FOOD

The One Mistake You're Making When Ordering Wine

02/06/2017 12:47 AM AEST | Updated 02/06/2017 12:59 AM AEST
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Friends cheering with glasses of red wine.

We’ve all been there: you’re in a restaurant, staring at a never-ending wine list, unsure of what the different grapes from different regions actually mean.

You don’t want to spend a fortune, so you blurt out three little words: “House red please.”

Well, it’s better than saying “I’ll take the cheapest?” isn’t it?

A new survey from OpenTable has revealed that 66% of Brits tend to choose the house wine, with an overwhelming 90% believing it to be both the cheapest and the easiest option.

But in reality, although house wine may be the easiest option, it isn’t always the cheapest on the menu.

In fact, the name “house wine” simply means it’s the house’s (or the restaurant’s) recommendation. 

Just think of all the money you could have saved if you’d perused the menu. 

According to Antonio Roveda, head sommelier at Gordon Ramsay’s Savoy Grill, the house wine in any restaurant is usually “medium bodied and well balanced to go with a whole host of key dishes”.

“It isn’t necessarily the cheapest but it will generally represent good value for money,” he added.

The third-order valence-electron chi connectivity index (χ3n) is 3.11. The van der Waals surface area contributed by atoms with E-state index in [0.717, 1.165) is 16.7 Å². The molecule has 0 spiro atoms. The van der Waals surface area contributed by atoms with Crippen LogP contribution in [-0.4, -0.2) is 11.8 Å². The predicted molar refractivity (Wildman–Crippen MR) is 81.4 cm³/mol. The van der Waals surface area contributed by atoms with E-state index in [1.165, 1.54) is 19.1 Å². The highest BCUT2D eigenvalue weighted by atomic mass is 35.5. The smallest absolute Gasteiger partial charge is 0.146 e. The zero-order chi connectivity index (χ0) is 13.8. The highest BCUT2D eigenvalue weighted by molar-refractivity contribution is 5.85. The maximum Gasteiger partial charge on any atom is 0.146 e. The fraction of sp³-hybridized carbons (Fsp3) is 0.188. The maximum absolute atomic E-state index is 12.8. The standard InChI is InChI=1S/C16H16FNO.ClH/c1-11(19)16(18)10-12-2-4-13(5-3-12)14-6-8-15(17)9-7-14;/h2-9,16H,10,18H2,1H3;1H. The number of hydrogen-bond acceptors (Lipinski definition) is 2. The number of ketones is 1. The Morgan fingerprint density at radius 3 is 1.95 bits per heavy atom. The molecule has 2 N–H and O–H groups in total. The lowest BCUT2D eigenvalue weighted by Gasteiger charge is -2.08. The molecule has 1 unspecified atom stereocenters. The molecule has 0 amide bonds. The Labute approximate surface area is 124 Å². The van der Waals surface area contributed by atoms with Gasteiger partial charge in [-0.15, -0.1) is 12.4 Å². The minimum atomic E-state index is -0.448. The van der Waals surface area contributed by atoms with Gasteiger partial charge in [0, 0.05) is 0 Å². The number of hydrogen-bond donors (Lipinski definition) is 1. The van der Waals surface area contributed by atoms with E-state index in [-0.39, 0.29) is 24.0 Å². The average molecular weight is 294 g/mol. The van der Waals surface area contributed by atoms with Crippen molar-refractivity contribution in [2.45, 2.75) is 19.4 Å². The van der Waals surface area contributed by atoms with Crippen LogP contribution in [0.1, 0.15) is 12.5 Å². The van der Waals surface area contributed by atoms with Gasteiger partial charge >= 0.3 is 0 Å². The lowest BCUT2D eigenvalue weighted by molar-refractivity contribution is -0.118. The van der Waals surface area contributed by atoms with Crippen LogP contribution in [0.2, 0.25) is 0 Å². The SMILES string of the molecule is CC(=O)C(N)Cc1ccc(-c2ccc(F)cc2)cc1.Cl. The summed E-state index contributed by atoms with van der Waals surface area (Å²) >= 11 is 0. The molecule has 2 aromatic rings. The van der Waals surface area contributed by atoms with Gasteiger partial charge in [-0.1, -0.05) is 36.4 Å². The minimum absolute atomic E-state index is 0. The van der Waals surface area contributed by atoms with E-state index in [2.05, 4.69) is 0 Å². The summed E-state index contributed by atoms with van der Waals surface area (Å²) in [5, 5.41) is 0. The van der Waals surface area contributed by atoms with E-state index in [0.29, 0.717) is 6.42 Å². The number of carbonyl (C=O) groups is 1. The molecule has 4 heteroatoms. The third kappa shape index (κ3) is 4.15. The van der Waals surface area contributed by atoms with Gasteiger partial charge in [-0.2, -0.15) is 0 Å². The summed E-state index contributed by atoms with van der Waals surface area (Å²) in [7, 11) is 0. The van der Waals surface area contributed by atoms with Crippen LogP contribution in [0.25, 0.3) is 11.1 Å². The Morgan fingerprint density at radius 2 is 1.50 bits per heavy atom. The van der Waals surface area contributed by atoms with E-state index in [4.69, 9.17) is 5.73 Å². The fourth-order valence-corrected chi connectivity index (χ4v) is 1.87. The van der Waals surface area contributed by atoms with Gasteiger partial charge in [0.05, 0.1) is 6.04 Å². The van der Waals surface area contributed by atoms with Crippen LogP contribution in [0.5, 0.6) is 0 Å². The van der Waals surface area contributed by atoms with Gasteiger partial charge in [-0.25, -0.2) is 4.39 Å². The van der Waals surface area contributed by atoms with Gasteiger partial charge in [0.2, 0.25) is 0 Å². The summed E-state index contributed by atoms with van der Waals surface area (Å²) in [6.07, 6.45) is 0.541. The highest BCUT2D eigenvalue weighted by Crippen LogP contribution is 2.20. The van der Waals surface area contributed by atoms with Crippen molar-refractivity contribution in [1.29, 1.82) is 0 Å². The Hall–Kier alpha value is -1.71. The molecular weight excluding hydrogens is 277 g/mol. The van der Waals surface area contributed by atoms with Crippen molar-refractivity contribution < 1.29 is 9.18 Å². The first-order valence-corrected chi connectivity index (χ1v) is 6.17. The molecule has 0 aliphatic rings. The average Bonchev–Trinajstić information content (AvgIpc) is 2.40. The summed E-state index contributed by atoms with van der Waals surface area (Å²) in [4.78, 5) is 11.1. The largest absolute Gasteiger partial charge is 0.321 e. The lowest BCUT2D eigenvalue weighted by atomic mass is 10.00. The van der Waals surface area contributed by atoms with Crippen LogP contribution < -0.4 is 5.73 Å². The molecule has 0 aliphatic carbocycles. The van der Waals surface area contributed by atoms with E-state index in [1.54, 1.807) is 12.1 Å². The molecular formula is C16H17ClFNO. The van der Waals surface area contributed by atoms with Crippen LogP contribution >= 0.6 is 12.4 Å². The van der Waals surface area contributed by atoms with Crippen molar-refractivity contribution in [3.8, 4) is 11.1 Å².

In order to find a wine to suit your taste (and budget), Roveda recommended being honest with your waiter or sommelier about what you like and how much you want to spend. 

“Let the menu guide your wine choice. After choosing your food, the wine will need complement it. The strength of the food and wine are directly proportional – the stronger the food, the stronger the wine,” he said.

“Likewise, the sweeter the dessert, the sweeter the wine. When food and wine are equally matched, they neutralise each other and there is a balance of flavour for you to taste.”

He added that you’ll have a more enjoyable meal if you select a wine you’re comfortable with.

“You will enjoy the experience more if you are confident with what you have chosen or have been recommended,” he said.

“The more you try different wines, the more you appreciate the different flavours and smells. Exercising the palate will allow you to understand the special bond between the food and wine.”

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